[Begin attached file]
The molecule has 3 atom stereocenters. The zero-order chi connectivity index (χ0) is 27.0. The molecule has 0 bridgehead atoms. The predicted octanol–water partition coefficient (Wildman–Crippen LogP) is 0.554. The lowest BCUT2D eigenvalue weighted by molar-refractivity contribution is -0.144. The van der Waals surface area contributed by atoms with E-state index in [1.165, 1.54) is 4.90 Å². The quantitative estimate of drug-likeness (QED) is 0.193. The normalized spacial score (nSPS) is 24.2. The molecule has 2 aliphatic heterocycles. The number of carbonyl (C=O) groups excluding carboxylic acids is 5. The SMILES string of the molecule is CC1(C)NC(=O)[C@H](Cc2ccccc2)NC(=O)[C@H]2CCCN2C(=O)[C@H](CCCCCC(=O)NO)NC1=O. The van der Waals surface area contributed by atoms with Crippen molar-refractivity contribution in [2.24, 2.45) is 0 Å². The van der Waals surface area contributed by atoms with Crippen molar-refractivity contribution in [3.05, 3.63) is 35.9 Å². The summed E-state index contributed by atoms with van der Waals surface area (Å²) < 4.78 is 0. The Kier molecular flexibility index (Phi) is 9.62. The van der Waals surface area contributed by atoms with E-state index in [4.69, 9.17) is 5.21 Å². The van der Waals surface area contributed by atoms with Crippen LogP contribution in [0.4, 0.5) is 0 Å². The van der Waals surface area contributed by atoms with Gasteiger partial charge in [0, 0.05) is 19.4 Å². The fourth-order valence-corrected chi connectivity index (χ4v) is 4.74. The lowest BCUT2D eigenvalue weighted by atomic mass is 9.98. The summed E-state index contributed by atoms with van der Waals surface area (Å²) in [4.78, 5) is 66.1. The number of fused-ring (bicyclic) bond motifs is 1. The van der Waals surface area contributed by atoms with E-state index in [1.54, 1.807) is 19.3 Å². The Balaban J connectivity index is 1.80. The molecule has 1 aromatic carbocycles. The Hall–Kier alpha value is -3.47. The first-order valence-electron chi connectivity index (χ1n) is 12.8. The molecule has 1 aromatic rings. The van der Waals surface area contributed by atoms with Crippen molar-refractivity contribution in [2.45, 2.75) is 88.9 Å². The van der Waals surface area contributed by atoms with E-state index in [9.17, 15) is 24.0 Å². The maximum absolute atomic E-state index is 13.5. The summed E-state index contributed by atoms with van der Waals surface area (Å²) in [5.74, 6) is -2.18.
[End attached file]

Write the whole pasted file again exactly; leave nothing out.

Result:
The molecule has 3 atom stereocenters. The zero-order chi connectivity index (χ0) is 27.0. The molecule has 0 bridgehead atoms. The predicted octanol–water partition coefficient (Wildman–Crippen LogP) is 0.554. The lowest BCUT2D eigenvalue weighted by molar-refractivity contribution is -0.144. The van der Waals surface area contributed by atoms with E-state index in [1.165, 1.54) is 4.90 Å². The quantitative estimate of drug-likeness (QED) is 0.193. The normalized spacial score (nSPS) is 24.2. The molecule has 2 aliphatic heterocycles. The number of carbonyl (C=O) groups excluding carboxylic acids is 5. The SMILES string of the molecule is CC1(C)NC(=O)[C@H](Cc2ccccc2)NC(=O)[C@H]2CCCN2C(=O)[C@H](CCCCCC(=O)NO)NC1=O. The van der Waals surface area contributed by atoms with Crippen molar-refractivity contribution in [2.24, 2.45) is 0 Å². The van der Waals surface area contributed by atoms with Crippen molar-refractivity contribution in [3.05, 3.63) is 35.9 Å². The summed E-state index contributed by atoms with van der Waals surface area (Å²) < 4.78 is 0. The Kier molecular flexibility index (Phi) is 9.62. The van der Waals surface area contributed by atoms with E-state index in [4.69, 9.17) is 5.21 Å². The van der Waals surface area contributed by atoms with Crippen LogP contribution in [0.4, 0.5) is 0 Å². The van der Waals surface area contributed by atoms with Gasteiger partial charge in [0, 0.05) is 19.4 Å². The fourth-order valence-corrected chi connectivity index (χ4v) is 4.74. The lowest BCUT2D eigenvalue weighted by atomic mass is 9.98. The summed E-state index contributed by atoms with van der Waals surface area (Å²) in [4.78, 5) is 66.1. The number of fused-ring (bicyclic) bond motifs is 1. The van der Waals surface area contributed by atoms with E-state index in [1.54, 1.807) is 19.3 Å². The Balaban J connectivity index is 1.80. The molecule has 1 aromatic carbocycles. The Hall–Kier alpha value is -3.47. The first-order valence-electron chi connectivity index (χ1n) is 12.8. The molecule has 1 aromatic rings. The van der Waals surface area contributed by atoms with Crippen molar-refractivity contribution in [2.45, 2.75) is 88.9 Å². The van der Waals surface area contributed by atoms with E-state index in [9.17, 15) is 24.0 Å². The maximum absolute atomic E-state index is 13.5. The summed E-state index contributed by atoms with van der Waals surface area (Å²) in [5.74, 6) is -2.18.